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Predicting the quality of a fine wine has long relied on the sniff-swish-and-spit taste method. Critics use palettes and noses honed over years to assess a wine’s future value. Results, unsurprisingly, can be mixed. Two vintages once deemed equal quality can end up varying in price by tenfold or more.

Princeton economist Orley Ashenfelter looked at this and shook his head. “I had never known if [fine wine] was all a bunch of B.S., [so my wife and I] tried some older Bordeaux wines, and they were fantastic,” he once told BusinessWeek. Still, the price differences were astounding. “I would say: Now wait a minute, 1961 Chateau Lafite costs, say, $5,000 a case, and ’62 costs $2,000 a case, and ’63 costs $500. So what’s the difference? What’s going on here?”

“It was mainly the weather,” he said.

Checking the numbers

We’ve always known that weather affects the quality of a vintage, but Ashenfelter doubled down and showed that just four variables — the age of the vintage, the average temperature during growing season, the amount of rain at harvest, and the amount of rain in the months before harvest — accurately explains 80% of the variation of a wine’s future price. No swishing or spitting required.

In his paper, “Predicting the Quality and Prices of Bordeaux Wines,” Ashenfelter notes that renowned wine taster Robert Parker ranked the 2000 vintage Bordeaux as one of the greatest ever produced. “And yet we learned this without tasting a single drop of wine.”

Ashenfelter outsmarted wine snobs with a simple formula that stripped the problem down to the few variables that mattered most. No emotion, no opinion. Just the facts, thank you very much.

Investors may be wise to do the same.

There are no points awarded for difficulty in investing. The investor with the most complicated model or the most elaborate theory doesn’t always win. Indeed, elaborate theories can often be the fastest route to self-delusion.

Keeping it simple

In 1981, Pensions & Investment Age magazine published a list of money managers with the best track records over the previous decade. One year, a fellow named Edgerton Welch of Citizens Bank and Trust Company topped the list. Few had ever heard of Welch. So Forbes paid him a visit and asked him his secret. Welch pulled out a copy of a Value Line newsletter and told the reporter he bought all the stocks ranked “1” (the cheapest) that Merrill Lynch or E.F. Hutton also recommended.

Welch explained: “It’s like owning a computer. When you get the printout, use the figures to make a decision — not your own impulse.”

I’m not suggesting a similar approach. I couldn’t find what ever happened to Welch’s track record. But as Forbes summed it up, “[Welch’s] secret isn’t the system but his own consistency.”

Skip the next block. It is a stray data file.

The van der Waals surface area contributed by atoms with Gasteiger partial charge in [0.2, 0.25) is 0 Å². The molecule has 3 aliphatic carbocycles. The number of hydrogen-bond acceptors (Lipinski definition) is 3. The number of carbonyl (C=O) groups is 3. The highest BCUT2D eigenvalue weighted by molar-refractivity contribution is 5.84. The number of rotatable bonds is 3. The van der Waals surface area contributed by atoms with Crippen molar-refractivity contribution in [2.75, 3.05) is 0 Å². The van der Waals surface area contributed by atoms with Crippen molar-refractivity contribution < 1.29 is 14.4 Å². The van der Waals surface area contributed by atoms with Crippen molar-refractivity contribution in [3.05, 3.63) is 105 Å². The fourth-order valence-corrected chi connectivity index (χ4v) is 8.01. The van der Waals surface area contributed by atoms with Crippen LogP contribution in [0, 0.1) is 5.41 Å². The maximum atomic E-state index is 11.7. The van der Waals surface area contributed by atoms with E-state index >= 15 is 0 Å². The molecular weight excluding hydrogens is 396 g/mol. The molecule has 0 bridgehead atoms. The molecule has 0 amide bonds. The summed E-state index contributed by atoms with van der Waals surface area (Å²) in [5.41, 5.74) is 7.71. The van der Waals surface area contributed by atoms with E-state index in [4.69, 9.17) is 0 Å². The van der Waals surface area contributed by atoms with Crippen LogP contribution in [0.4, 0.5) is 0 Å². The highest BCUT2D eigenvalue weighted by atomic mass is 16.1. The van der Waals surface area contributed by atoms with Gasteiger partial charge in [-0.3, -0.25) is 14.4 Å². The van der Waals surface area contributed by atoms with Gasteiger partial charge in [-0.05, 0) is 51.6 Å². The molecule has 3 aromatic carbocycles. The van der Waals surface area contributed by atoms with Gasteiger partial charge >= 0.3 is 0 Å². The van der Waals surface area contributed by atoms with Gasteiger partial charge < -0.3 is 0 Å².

Simplicity and consistency. That’s the key. It’s taking emotion out of the equation and focusing on the few variables that count. Ashenfelter, Beane, and Welch all believed in this idea. Study enough successful investors, and I think you’ll find it as a common denominator.

Rules to invest by?

Some have proposed simple investing rules that have a good record of success. In his book The Little Book That Beats the Market, hedge fund manager Joel Greenblatt proposes ranking a broad group of stocks by two variables: earnings yield (cheap companies) and return on capital (good companies). Buy a basket — say, 30 — of the highest-ranked stocks. Rinse, repeat. Greenblatt shows this simple formulaic approach has easily beaten the market over a multi-decade period.

Wharton professor Jeremy Siegel ranked S&P 500 companies by dividend yield and showed something similar. In short, the quintile with the highest yields delivers an average annual return almost five percentage points higher than the quintile with the lowest yields.

Other studies show a basic rebalancing of assets — buy stocks when they’re down, sell bonds when they’re up, and vice versa — every year can lead to superior returns if done consistently over time.

Foolish takeaway

Past performance is no guarantee of future return. These strategies may be entirely spurious. The more data you search through, the higher the odds you’ll find what you’re looking for, whether it’s real or cherry-picked. And as Einstein put it, “Not everything that can be counted counts, and not everything that counts can be counted.” Brand loyalty, corporate culture, and trustworthy management are all things that can’t be captured in a formula, but that we know are characteristics of great investments.

But many of us are emotional investors. We often make completely different decisions based on tiny changes in mood or circumstance. Simple, consistent, and formulaic investment approaches don’t suffer from that bias. Any chance to substitute emotion with unbiased facts is likely a step in the right direction.

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A version of this article, written by Morgan Housel, originally appeared on fool.com.

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